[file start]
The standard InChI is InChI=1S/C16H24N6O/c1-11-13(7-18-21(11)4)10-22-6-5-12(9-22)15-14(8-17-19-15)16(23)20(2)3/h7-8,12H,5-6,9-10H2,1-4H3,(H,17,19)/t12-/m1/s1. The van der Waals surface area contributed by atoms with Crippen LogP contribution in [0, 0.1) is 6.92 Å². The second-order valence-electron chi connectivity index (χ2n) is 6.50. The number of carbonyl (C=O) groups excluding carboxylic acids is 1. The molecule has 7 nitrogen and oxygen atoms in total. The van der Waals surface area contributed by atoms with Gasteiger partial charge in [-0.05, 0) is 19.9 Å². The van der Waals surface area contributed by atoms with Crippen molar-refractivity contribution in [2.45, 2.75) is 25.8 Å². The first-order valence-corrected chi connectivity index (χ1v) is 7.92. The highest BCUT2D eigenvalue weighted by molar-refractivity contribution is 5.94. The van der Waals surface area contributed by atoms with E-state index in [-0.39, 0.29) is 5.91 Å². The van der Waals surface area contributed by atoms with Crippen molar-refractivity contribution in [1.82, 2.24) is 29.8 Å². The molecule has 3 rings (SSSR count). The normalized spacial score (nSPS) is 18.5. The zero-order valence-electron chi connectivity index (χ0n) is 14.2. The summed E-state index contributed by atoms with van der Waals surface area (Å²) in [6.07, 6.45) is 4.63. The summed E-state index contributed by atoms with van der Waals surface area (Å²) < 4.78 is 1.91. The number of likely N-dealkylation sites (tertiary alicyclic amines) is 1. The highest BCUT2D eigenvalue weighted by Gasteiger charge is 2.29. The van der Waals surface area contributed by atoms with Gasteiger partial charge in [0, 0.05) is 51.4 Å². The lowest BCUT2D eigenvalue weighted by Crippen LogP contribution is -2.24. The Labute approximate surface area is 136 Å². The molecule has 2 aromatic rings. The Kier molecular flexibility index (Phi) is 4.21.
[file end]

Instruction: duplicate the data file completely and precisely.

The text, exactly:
The standard InChI is InChI=1S/C16H24N6O/c1-11-13(7-18-21(11)4)10-22-6-5-12(9-22)15-14(8-17-19-15)16(23)20(2)3/h7-8,12H,5-6,9-10H2,1-4H3,(H,17,19)/t12-/m1/s1. The van der Waals surface area contributed by atoms with Crippen LogP contribution in [0, 0.1) is 6.92 Å². The second-order valence-electron chi connectivity index (χ2n) is 6.50. The number of carbonyl (C=O) groups excluding carboxylic acids is 1. The molecule has 7 nitrogen and oxygen atoms in total. The van der Waals surface area contributed by atoms with Gasteiger partial charge in [-0.05, 0) is 19.9 Å². The van der Waals surface area contributed by atoms with Crippen molar-refractivity contribution in [2.45, 2.75) is 25.8 Å². The first-order valence-corrected chi connectivity index (χ1v) is 7.92. The highest BCUT2D eigenvalue weighted by molar-refractivity contribution is 5.94. The van der Waals surface area contributed by atoms with E-state index in [-0.39, 0.29) is 5.91 Å². The van der Waals surface area contributed by atoms with Crippen molar-refractivity contribution in [1.82, 2.24) is 29.8 Å². The molecule has 3 rings (SSSR count). The normalized spacial score (nSPS) is 18.5. The zero-order valence-electron chi connectivity index (χ0n) is 14.2. The summed E-state index contributed by atoms with van der Waals surface area (Å²) in [6.07, 6.45) is 4.63. The summed E-state index contributed by atoms with van der Waals surface area (Å²) < 4.78 is 1.91. The number of likely N-dealkylation sites (tertiary alicyclic amines) is 1. The highest BCUT2D eigenvalue weighted by Gasteiger charge is 2.29. The van der Waals surface area contributed by atoms with Gasteiger partial charge in [0, 0.05) is 51.4 Å². The lowest BCUT2D eigenvalue weighted by Crippen LogP contribution is -2.24. The Labute approximate surface area is 136 Å². The molecule has 2 aromatic rings. The Kier molecular flexibility index (Phi) is 4.21.